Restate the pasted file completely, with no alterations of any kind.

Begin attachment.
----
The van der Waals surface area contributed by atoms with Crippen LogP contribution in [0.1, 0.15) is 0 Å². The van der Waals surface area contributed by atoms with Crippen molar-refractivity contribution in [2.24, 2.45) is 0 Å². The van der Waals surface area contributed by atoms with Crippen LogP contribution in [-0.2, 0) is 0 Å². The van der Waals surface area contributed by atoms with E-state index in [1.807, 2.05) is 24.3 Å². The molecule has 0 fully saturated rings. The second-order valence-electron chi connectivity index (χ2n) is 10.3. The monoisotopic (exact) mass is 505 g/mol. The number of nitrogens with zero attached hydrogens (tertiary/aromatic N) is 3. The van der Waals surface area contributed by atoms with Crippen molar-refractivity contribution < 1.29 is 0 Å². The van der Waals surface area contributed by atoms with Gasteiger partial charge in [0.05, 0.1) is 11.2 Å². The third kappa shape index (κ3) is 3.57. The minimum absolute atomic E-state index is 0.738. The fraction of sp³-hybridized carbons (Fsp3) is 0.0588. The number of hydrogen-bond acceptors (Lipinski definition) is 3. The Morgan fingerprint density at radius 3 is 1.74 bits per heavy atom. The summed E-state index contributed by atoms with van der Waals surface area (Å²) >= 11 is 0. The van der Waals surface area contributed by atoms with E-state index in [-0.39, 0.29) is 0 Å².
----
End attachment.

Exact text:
The van der Waals surface area contributed by atoms with Crippen LogP contribution in [0.1, 0.15) is 0 Å². The van der Waals surface area contributed by atoms with Crippen molar-refractivity contribution in [2.24, 2.45) is 0 Å². The van der Waals surface area contributed by atoms with Crippen LogP contribution in [-0.2, 0) is 0 Å². The van der Waals surface area contributed by atoms with E-state index in [1.807, 2.05) is 24.3 Å². The molecule has 0 fully saturated rings. The second-order valence-electron chi connectivity index (χ2n) is 10.3. The monoisotopic (exact) mass is 505 g/mol. The number of nitrogens with zero attached hydrogens (tertiary/aromatic N) is 3. The van der Waals surface area contributed by atoms with Crippen molar-refractivity contribution < 1.29 is 0 Å². The van der Waals surface area contributed by atoms with Gasteiger partial charge in [0.05, 0.1) is 11.2 Å². The third kappa shape index (κ3) is 3.57. The minimum absolute atomic E-state index is 0.738. The fraction of sp³-hybridized carbons (Fsp3) is 0.0588. The number of hydrogen-bond acceptors (Lipinski definition) is 3. The Morgan fingerprint density at radius 3 is 1.74 bits per heavy atom. The summed E-state index contributed by atoms with van der Waals surface area (Å²) >= 11 is 0. The van der Waals surface area contributed by atoms with E-state index in [-0.39, 0.29) is 0 Å².